February 21, 2014

VENEZUELA: Venezuela Turns Ugly; As Shortages And Protests Grow, Maduro Follows The Cuban Model.

The Wall Street Journal
written by Staff
Sunday February 16, 2014

It's getting ugly in Venezuela. Three people were killed in anti-government protests on the streets of Caracas on Wednesday. The killers haven't been identified, but Venezuelan strongman Nicolas Maduro is using the deaths to justify a government crackdown on growing civic unrest directed at his leadership and a deteriorating economy.

Mr. Maduro was Hugo Chรกvez's hand-picked successor, and one of Chรกvez's Cuban-influenced legacies was politicizing the armed forces and the police and developing an informal militia that still roams cities and towns on motorcycles to intimidate political opponents. Today, Caracas is one of the most dangerous cities in the world.

Chรกvez also strangled independent television and radio outlets. On Wednesday the government blocked the signal of NTN television based in Bogota, Colombia. The only independent media left are newspapers, but the central bank won't sell them the dollars they need to import newsprint and they too are trying to survive.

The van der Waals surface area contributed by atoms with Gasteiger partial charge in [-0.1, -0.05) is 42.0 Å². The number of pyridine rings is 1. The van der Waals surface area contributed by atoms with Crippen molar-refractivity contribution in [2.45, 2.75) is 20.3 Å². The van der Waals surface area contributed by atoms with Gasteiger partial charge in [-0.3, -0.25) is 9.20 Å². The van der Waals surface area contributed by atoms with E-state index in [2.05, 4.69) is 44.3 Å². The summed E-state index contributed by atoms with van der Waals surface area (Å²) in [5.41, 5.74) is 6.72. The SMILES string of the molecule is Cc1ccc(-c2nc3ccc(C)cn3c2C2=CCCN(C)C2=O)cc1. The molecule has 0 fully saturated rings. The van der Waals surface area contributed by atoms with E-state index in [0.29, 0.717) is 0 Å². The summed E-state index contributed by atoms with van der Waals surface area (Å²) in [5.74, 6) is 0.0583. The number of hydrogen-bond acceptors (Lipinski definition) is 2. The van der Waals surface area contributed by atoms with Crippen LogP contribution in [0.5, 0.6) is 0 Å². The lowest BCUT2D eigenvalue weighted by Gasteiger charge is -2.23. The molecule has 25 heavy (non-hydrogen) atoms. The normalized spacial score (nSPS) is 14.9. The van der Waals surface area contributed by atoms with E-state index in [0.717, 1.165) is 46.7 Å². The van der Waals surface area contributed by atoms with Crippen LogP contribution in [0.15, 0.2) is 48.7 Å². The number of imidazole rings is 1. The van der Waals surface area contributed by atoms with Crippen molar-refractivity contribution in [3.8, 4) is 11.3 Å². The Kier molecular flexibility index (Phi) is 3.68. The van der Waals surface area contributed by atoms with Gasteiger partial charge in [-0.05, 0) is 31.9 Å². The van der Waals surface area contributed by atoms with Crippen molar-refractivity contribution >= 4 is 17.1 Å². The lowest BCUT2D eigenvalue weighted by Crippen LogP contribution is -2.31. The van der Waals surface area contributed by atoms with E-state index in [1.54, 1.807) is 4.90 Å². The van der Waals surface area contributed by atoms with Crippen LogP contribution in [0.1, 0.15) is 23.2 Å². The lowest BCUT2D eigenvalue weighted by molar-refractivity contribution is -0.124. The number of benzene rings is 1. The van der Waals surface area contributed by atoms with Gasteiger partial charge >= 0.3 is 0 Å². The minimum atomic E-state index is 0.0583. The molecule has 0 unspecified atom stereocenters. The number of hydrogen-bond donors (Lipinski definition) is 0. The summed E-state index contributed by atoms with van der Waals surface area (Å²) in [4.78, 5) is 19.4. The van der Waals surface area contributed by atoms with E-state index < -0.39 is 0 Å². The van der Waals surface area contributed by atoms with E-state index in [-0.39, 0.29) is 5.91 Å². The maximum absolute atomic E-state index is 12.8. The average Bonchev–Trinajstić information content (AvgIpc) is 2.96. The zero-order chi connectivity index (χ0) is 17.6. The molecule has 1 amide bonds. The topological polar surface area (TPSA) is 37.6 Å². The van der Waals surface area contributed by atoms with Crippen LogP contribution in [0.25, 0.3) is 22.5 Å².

The Venezuelan economy is in a downward spiral. The central bank admits an annual inflation rate of 56%, though it's probably much higher, and there is a shortage of foreign exchange. The bank's "scarcity index" reports that 28% of basic food stuffs are unavailable. Hospitals are running out of medicines and supplies and can't get dollars to import more. Inventories of car batteries and spare parts are run down and cannot be replenished. Last week Toyota 7203.TO +2.08% and General Motors GM +1.33% announced they would shutter assembly plants indefinitely, because without dollars they can't import manufacturing components. An estimated 12,000 jobs are affected.

In November, using a simple majority in the national assembly, Mr. Maduro won the power to rule by decree for a year. Now his hand is getting heavier. On Wednesday he blasted the organizers of anti-government protests as "coup-plotters." He also announced a prohibition on street demonstrations, closing down the last public space for dissent. Arrest warrants went out for at least two Maduro adversaries.

The opposition has vowed it won't surrender its right to gather in public spaces. The big question now is whether all the armed forces would follow a Maduro order to move against a big anti-government protest. Some likely would. Venezuela is also thick with Cuban intelligence operatives who trained the armed and dangerous militia. They are now calling the shots in Caracas as much as Mr. Maduro is, and the latest unrest is becoming another excuse to increase repression.

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